History, it’s said, is doomed to repeat itself. Nowhere is this more evident than in June's new car sales, particularly the monthly list of best (and worst) selling vehicles in the U.S. market. As with May’s numbers, the big winners seemed to be trucks and fuel-efficient sedans, while the big losers were leftovers, the automotive equivalent of a diner’s blue-plate special.
Just like last month, no one pushed more metal than Ford did with its F-Series pickups, selling 55,025 copies in June and beating May’s sales by a few hundred units. Proving that pickup sales are back in a big way, Chevrolet grabbed the number 2 spot with sales of 33,566 Silverado pickups.
The Toyota Camry sedan grabbed the last podium spot, selling 32,107 copies last month, followed by the Chevy Malibu sedan, which tallied sales of 31,402 units. Keeping the midsize sedan trend going, Honda’s Accord grabbed fifth place, with sales of 28,924 units.
Ford’s outgoing Escape crossover continues to be popular, attracting 28,500 buyers in June. Seventh place went to the Honda Civic, which sold 27,500 copies, while eighth place went to the Toyota Corolla and Matrix (counted as one by Toyota), which saw sales of 26,647 units.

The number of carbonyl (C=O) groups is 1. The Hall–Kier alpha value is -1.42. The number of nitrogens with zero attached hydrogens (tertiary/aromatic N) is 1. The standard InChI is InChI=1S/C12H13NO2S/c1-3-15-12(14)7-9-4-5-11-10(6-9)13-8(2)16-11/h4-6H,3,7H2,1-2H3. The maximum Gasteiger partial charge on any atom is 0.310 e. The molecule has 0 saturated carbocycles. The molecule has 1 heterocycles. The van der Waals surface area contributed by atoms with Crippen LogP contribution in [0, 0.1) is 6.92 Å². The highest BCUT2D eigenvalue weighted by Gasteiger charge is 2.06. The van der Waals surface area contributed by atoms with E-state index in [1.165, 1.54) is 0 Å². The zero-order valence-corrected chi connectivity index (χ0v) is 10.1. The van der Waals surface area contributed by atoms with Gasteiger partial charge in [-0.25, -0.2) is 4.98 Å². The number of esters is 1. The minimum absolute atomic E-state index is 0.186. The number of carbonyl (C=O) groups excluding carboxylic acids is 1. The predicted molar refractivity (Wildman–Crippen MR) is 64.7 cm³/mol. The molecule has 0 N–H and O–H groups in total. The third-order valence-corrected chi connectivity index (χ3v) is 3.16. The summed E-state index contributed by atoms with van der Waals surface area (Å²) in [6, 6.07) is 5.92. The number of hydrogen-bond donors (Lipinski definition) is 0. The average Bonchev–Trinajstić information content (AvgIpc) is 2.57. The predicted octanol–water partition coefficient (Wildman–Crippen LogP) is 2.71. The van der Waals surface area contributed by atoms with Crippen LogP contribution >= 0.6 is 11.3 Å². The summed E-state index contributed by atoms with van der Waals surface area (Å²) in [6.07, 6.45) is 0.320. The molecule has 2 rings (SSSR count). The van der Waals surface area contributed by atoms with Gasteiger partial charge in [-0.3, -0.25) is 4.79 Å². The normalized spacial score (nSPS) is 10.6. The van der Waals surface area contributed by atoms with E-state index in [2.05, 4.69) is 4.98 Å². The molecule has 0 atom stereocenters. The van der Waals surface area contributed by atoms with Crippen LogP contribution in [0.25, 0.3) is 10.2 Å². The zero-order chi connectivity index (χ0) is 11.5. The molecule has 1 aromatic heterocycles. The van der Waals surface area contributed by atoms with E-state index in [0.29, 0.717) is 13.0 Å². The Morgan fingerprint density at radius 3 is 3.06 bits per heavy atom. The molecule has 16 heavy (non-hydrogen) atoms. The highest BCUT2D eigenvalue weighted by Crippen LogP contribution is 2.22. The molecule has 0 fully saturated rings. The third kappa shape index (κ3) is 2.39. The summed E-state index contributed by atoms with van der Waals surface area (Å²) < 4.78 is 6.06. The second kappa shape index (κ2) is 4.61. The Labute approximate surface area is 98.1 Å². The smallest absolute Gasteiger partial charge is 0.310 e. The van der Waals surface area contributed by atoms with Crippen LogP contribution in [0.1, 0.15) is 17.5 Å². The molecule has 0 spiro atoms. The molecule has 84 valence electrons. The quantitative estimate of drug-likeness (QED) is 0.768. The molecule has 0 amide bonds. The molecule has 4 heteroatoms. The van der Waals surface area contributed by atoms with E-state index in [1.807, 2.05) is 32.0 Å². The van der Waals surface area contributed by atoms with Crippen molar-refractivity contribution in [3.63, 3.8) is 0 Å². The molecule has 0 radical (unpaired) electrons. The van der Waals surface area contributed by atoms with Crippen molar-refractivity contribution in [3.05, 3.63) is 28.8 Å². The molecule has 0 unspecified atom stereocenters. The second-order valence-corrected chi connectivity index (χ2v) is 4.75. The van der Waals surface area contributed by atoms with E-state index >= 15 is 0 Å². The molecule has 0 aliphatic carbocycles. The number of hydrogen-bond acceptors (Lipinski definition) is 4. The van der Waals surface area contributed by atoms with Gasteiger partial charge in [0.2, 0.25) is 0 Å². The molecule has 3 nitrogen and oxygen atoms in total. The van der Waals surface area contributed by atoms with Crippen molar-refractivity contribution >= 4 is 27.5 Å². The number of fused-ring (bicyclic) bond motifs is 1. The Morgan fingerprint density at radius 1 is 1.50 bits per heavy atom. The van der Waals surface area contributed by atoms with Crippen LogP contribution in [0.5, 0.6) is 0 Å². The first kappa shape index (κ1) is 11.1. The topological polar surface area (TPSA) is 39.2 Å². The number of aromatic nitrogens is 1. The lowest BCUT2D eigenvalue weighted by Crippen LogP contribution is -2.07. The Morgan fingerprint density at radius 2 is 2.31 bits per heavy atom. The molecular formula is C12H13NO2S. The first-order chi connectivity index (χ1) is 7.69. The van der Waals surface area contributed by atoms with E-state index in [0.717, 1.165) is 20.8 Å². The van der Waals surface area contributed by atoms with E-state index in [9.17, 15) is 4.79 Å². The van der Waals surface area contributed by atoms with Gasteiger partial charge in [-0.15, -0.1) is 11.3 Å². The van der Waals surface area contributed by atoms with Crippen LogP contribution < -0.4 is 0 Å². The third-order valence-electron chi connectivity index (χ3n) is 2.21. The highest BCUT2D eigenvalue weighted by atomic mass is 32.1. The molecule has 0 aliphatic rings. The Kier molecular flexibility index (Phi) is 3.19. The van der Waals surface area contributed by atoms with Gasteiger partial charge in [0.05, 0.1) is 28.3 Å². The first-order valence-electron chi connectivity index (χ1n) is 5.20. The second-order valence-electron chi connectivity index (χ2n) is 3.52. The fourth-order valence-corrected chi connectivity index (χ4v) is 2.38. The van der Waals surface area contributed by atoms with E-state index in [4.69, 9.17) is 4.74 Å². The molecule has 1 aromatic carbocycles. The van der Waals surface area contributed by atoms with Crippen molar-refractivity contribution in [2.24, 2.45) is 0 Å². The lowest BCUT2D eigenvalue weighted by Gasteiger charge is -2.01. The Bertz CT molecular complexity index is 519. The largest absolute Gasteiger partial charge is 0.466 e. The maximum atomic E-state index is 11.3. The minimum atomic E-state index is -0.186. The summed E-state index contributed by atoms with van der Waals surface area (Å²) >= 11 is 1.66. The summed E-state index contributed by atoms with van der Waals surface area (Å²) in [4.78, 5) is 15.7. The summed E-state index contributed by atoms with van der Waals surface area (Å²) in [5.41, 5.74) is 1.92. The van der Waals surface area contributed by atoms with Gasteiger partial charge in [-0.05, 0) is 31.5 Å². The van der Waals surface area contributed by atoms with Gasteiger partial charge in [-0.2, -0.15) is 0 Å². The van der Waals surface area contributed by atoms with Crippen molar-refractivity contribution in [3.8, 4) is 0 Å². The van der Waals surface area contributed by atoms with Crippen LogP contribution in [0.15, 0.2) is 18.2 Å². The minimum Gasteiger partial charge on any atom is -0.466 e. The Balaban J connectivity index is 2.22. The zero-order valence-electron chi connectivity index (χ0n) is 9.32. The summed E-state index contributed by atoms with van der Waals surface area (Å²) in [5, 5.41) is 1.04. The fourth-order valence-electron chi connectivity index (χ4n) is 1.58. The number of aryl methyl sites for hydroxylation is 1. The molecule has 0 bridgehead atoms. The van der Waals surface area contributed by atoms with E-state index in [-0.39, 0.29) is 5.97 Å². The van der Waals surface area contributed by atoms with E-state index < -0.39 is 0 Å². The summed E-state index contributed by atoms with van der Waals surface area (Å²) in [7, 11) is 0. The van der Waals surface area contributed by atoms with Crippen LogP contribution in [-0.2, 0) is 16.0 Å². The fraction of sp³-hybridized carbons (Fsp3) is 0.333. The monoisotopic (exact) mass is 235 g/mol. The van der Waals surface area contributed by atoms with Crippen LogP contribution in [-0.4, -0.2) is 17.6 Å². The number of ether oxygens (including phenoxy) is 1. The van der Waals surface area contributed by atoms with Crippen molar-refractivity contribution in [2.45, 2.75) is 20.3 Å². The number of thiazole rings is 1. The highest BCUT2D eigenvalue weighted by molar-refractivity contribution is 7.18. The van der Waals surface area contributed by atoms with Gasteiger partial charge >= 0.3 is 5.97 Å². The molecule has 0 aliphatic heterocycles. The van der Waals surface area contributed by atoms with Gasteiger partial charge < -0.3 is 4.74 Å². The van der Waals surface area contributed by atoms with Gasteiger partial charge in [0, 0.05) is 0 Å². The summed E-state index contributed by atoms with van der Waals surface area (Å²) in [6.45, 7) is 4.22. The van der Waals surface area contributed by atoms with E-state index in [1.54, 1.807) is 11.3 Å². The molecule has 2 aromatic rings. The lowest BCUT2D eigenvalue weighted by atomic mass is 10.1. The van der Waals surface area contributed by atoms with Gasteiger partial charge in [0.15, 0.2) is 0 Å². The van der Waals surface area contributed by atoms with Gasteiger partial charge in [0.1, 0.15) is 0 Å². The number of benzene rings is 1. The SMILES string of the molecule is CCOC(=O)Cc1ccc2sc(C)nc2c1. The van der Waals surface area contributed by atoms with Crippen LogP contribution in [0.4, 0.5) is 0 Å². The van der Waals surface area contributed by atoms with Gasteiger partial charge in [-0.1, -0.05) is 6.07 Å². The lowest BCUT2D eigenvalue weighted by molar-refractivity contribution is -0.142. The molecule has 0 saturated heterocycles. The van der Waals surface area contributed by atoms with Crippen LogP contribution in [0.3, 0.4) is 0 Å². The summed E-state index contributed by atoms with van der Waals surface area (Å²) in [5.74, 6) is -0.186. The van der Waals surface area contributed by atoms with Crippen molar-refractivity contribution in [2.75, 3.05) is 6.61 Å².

As for the month’s least popular vehicles (exotics excluded), there was a three-way tie for the worst selling vehicle, with each example only selling one copy during the month. There are no real surprises here, since the Volvo S40, the Mazda Tribute and the Mazda RX-8 have all been discontinued.
Coming in at number four for the month was the uber-expensive Lexus LFA supercar, which sold just two copies, a decline of 33-percent from the month of May. The Chevy Aveo repeats this month as well, selling only three copies.
The sixth worst-seller was the discontinued Chevy Cobalt, of which dealers depleted their inventory by only seven units. The least-loved hybrid sedan, Lexus’ HS 250h, was next with sales of just 10 units, followed by the retro-tired Chevy HHR, which found 11 buyers.
Completing June’s list of worst-sellers was the Ram Dakota pickup, which moved 18 copies, followed by the also-discontinued Buick Lucerne, which found homes with 21 luxury sedan buyers.